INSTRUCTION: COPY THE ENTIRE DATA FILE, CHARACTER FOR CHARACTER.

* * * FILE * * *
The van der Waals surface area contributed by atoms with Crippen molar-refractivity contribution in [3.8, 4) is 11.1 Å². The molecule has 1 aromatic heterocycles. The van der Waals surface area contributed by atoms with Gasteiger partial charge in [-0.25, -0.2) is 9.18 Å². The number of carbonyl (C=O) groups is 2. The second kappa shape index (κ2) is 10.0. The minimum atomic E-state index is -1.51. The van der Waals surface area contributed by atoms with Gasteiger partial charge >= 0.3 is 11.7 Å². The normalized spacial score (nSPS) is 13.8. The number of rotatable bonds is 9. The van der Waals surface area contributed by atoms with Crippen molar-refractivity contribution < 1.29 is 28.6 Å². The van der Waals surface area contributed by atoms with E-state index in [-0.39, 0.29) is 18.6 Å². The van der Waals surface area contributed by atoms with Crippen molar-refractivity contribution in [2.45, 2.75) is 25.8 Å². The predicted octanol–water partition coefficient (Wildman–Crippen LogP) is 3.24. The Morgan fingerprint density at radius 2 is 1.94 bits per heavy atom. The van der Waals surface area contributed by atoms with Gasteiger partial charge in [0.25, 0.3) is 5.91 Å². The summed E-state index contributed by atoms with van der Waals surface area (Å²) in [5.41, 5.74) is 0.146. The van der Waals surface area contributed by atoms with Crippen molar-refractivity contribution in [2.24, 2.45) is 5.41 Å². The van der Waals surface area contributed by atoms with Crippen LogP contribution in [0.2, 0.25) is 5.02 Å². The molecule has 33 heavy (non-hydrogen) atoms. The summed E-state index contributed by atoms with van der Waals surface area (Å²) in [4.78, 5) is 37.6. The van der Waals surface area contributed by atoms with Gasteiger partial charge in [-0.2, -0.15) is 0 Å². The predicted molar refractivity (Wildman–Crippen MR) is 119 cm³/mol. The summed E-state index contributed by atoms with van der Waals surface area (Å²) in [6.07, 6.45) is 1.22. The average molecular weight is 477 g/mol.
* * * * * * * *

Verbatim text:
The van der Waals surface area contributed by atoms with Crippen molar-refractivity contribution in [3.8, 4) is 11.1 Å². The molecule has 1 aromatic heterocycles. The van der Waals surface area contributed by atoms with Gasteiger partial charge in [-0.25, -0.2) is 9.18 Å². The number of carbonyl (C=O) groups is 2. The second kappa shape index (κ2) is 10.0. The minimum atomic E-state index is -1.51. The van der Waals surface area contributed by atoms with Gasteiger partial charge >= 0.3 is 11.7 Å². The normalized spacial score (nSPS) is 13.8. The number of rotatable bonds is 9. The van der Waals surface area contributed by atoms with Crippen molar-refractivity contribution < 1.29 is 28.6 Å². The van der Waals surface area contributed by atoms with E-state index in [-0.39, 0.29) is 18.6 Å². The van der Waals surface area contributed by atoms with Crippen molar-refractivity contribution in [2.45, 2.75) is 25.8 Å². The predicted octanol–water partition coefficient (Wildman–Crippen LogP) is 3.24. The Morgan fingerprint density at radius 2 is 1.94 bits per heavy atom. The van der Waals surface area contributed by atoms with Gasteiger partial charge in [0.25, 0.3) is 5.91 Å². The summed E-state index contributed by atoms with van der Waals surface area (Å²) in [5.41, 5.74) is 0.146. The van der Waals surface area contributed by atoms with Crippen molar-refractivity contribution in [2.24, 2.45) is 5.41 Å². The van der Waals surface area contributed by atoms with Crippen LogP contribution in [0.2, 0.25) is 5.02 Å². The molecule has 33 heavy (non-hydrogen) atoms. The summed E-state index contributed by atoms with van der Waals surface area (Å²) in [4.78, 5) is 37.6. The van der Waals surface area contributed by atoms with Gasteiger partial charge in [-0.2, -0.15) is 0 Å². The predicted molar refractivity (Wildman–Crippen MR) is 119 cm³/mol. The summed E-state index contributed by atoms with van der Waals surface area (Å²) in [6.07, 6.45) is 1.22. The average molecular weight is 477 g/mol.